Building applications that scale well is very important, but “scaling well” isn’t limited to ensuring your servers can handle the load. It is equally important to structure your application so that you can easily maintain your code and introduce new functionality without needing to rewrite significant portions. There are libraries provided by SproutCore, like the statechart library, that will help your application grow smoothly.

Let’s dive into how to structure your SproutCore application so that it’s maintainable and can grow with your project. In Part 1, I’ll be covering how to set up your application so that you will be able to add functionality later with minimal refactoring.

Introduction

We’ll be going through an application I built for the SproutCore San Francisco Meetup earlier this month. It is available on Github.

To get started, let’s generate the application using the following command:

sc-init Contact --template

As you can see, we’ve named our application `Contact` and we’re choosing to use the new HTML-based application structure. We’re going to be developing this SproutCore 1.6 application so that we can upgrade it to the SproutCore 2.0 stream eventually. That means using `SC.TemplateView` for all of our content views, and limiting our usage of other views that rely on layout.
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SproutCore Baby Steps for OS X

written by Tyler Keating

With the recent release of SproutCore 1.5, it seems like the perfect time for a “Getting Started With SproutCore” refresher. Whether you’re tired of trying to get the benefits of client-side code execution into your server-side apps, or whether you’re tired of trying to get the benefits of multiple platform support into your client-side apps, there’s no better time to give SproutCore a try.

This post will walk you through the very first steps you need to get up and running. It assumes you’re using OS X and have at least some basic familiarity with the command line (come on, it’s not so bad!).

Installation

Installation has been getting simpler and simpler, and the team is working on making this even simpler in the coming releases of SproutCore. Subscribe to the RSS feed to be notified of new posts on the blog; I’ll be sure to post an update once things change.

So let’s get into it; I’ll work my way from the bottom layers on up.

Step 1. Install the Xcode Developer Tools

You’ll need the Xcode Developer Tools to compile some of the RubyGems that the build tools depend on. The appropriate version of Xcode for your current version of OS X should have been included in your install DVD. If not, or if you’ve long-since lost the packaging from your machine, you can get a free copy of Xcode 3.2.6 by signing up for an Apple Developer account. Alternatively, you can buy Xcode from the Mac App Store for $4.99.

Follow the instructions for whichever install path you choose, and report back here when you’re done.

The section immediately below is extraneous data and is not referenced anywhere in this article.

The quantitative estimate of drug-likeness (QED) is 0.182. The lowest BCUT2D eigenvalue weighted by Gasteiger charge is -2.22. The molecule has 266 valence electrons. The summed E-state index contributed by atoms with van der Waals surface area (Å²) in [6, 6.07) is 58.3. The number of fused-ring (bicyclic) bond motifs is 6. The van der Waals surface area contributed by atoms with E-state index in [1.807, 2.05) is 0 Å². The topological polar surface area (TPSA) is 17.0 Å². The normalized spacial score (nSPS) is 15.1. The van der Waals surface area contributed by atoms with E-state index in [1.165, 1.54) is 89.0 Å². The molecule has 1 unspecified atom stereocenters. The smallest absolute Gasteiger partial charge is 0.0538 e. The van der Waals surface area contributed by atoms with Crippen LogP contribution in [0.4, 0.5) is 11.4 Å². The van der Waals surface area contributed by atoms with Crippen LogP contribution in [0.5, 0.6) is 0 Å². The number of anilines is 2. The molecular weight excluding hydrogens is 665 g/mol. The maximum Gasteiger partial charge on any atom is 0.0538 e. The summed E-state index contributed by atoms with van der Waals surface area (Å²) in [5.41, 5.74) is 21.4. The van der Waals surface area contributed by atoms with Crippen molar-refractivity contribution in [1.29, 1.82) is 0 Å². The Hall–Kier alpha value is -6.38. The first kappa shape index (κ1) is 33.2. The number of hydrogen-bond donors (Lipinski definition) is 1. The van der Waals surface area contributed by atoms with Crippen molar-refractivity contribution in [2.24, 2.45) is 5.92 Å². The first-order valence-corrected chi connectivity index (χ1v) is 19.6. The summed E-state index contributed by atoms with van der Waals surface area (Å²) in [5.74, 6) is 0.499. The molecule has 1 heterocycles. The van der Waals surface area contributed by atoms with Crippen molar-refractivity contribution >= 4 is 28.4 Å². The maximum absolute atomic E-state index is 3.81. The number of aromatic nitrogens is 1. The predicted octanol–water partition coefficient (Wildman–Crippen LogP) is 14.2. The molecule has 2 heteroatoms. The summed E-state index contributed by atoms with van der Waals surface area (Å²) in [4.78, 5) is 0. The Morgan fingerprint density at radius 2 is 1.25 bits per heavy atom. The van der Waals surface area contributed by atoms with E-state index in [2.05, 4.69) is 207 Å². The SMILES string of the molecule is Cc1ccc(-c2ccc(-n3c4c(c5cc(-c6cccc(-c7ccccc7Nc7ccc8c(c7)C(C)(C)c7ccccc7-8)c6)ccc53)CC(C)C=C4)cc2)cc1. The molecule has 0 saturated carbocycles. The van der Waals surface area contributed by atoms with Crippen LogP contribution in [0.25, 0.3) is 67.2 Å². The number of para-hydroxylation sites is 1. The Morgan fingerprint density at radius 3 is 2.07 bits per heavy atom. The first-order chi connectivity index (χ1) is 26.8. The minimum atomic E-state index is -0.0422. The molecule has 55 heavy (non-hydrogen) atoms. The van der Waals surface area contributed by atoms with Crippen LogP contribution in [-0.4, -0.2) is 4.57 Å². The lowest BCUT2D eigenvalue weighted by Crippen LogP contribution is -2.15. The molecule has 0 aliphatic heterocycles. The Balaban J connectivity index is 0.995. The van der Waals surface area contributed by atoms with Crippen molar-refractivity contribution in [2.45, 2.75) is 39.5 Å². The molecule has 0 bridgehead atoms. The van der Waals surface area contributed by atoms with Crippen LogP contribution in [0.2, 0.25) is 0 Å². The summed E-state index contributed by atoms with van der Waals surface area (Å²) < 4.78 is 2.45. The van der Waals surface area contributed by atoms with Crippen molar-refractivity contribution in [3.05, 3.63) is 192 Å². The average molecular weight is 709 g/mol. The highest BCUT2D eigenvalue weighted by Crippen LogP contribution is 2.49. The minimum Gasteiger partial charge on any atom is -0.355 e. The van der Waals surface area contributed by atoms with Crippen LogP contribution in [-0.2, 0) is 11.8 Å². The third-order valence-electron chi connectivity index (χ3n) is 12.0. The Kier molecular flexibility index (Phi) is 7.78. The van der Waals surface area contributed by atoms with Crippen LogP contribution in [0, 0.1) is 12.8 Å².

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Introducing SC.TemplateView – Now With Tutorial

written by Tom Dale & Yehuda Katz

Yesterday, we released an updated version of the SproutCore 1.5 prerelease gem that contains our preliminary work on Amber and SC.TemplateView.

To us, Amber means significantly reducing the cognitive overhead of picking up SproutCore for the first time. A big part of that is leveraging technology that web developers already know: HTML and CSS. We’ve heard from developers in the past who said they loved SproutCore’s observers and bindings but were intimidated by the complexity of its view layer.

Part of easing developers into SproutCore means having the best documentation on the planet. Over the past month, contributors have done a kick-ass job of populating the SproutCore Guides site with up-to-date and easy-to-follow material. We wanted to provide a similar experience for SC.TemplateView, so we’ve written a hands-on guide to using it to build a simple (but still fully-featured) todo application.

You can find the guide at http://guides.sproutcore.com/html_based.html. It takes you through the process of initializing a new project, defining your models, designing your views, and then tying them all together with controllers and bindings. You can also check out the finished product at https://github.com/sproutcore/Todos-Example.

We think that describing the flow of data in your application, then allowing the framework to put the pieces together for you, leads to robust, maintainable applications. In fact, we think this declarative structure is the only way to build web applications that truly scale beyond simplistic demos like this one. We plan to create a second iteration of this app that really shows off how well the declarative model allows you to manage increasing complexity. But for now, we think you’ll be blown away at how features begin to emerge, almost like magic. By paying a small upfront cost, you begin to get functionality for free.